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Corruption Risks of Climate Change Must Also Be Treated

Corruption Risks of Climate Change Must Also Be Treated

Every year, investments worth 50 trillion Ft flow through uncontrolled markets of the world to mitigate climate change.

11 May 2011, Budapest – Today, Transparency International Hungary presented the Global Corruption Report of the international anti-corruption organization, which analyzes the corruption risks of climate change. The Report gives practical recommendations to governments, international organizations and companies about the elements of good governance in the field of climate policy.

More than 50 experts from 20 different countries participated in the study of Transparency International. The researchers analyzed the channels of influence in decision-making processes, the control systems of subsidies and the corruption risks of renewable energy sources.

By 2015, climate-change-related disasters will directly affect 375 million people, and by 2020 almost 700 billion USD will be invested in this area; therefore, climate change is undoubtedly the greatest political challenge the world has ever faced. Because of the complexity and the novelty of the problem, corruption risks are extremely high.

“The most important message of the Global Corruption Report is that strengthening government control mechanisms can reduce corruption and make climate policy more effective and successful; however, in order to achieve these goals, decision-making processes should be more transparent”, said Ádám Földes, director of Transparency International’s Hungarian office. Undue influence and the diversified lobbying landscape are some of the greatest challenges. According to the study in 2009 at the national level, oil and gas interests alone outspent the clean energy sector by a factor of eight in lobbying. Non-transparent influencing processes were also emphasized in the Hungarian chapter of the Report, which analyzed the abuses in the trading of carbon dioxide emission allowances, the shortcomings of the EU regulation, and the problems related to the National Allocation Plan, which sets the number of allowances given to Hungarian pollutant facilities.

The problems of the Emission Trading System of the European Union (ETS) highlighted that the illegal lobbying of the market has resulted in distributing extra allowances and, due to the ETS, Europe’s four biggest energy companies realized an unexpected profit of 6-8 billion euros.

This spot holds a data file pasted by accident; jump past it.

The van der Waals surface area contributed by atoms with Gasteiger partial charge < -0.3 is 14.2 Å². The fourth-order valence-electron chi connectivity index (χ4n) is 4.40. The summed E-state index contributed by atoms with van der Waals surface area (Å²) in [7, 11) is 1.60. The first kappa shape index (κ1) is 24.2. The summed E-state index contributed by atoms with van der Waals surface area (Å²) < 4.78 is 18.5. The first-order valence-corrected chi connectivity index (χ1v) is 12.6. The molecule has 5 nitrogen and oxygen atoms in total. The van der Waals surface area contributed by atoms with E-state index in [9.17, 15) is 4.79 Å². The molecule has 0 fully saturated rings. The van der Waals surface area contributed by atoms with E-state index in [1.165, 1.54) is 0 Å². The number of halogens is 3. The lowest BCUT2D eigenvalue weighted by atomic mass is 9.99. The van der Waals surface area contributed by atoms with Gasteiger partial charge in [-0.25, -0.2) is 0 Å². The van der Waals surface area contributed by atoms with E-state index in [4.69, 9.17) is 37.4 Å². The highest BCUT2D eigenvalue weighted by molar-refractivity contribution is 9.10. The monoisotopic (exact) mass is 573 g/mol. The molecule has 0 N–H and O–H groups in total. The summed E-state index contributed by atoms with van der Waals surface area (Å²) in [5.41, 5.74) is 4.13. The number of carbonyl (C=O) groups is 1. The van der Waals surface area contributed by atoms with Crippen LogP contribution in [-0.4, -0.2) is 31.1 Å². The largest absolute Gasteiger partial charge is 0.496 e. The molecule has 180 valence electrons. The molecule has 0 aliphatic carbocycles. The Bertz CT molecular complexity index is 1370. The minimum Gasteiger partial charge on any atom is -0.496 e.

According to Dr. Sándor Fülöp, the parliamentary commissioner for future generations, we can tackle corruption and the denial of these problems if we draw attention to the immediate dangers threatening us and to the complexity of the topic. The ombudsman said that, in Hungary, the main reasons of climate change related corruption are the multiple organizational transformations, the changes of personnel, the unrealistic shortening of the consultation periods, and the lack of systematic perspective in recent years. In order to address the problems related to the utilization of the amounts received from the trading of allowances, a climate fund should be established, so that the transparency of the system can be ensured in the future.

In order to take effective action, the Global Corruption Report has proposed measures which ensure the monitoring of the performance of emitters, regulators, investors, and government, as well as the transparency of resource allocation, the capacity required for implementation and control, and the application of the existing integrity and accountability systems.

Following an extensive consultation process, Transparency International Hungary will present the Hungarian edition of the Report in autumn 2011, in cooperation with the interested parties in climate policy. The aim is to contribute to the cooperation of climate policy experts and decision makers, besides making Hungarian processes – the utilization of the amounts received from the trading of allowances – more transparent.

Further information on the Global Corruption Report can be found on the homepage of the international anti-corruption organization:

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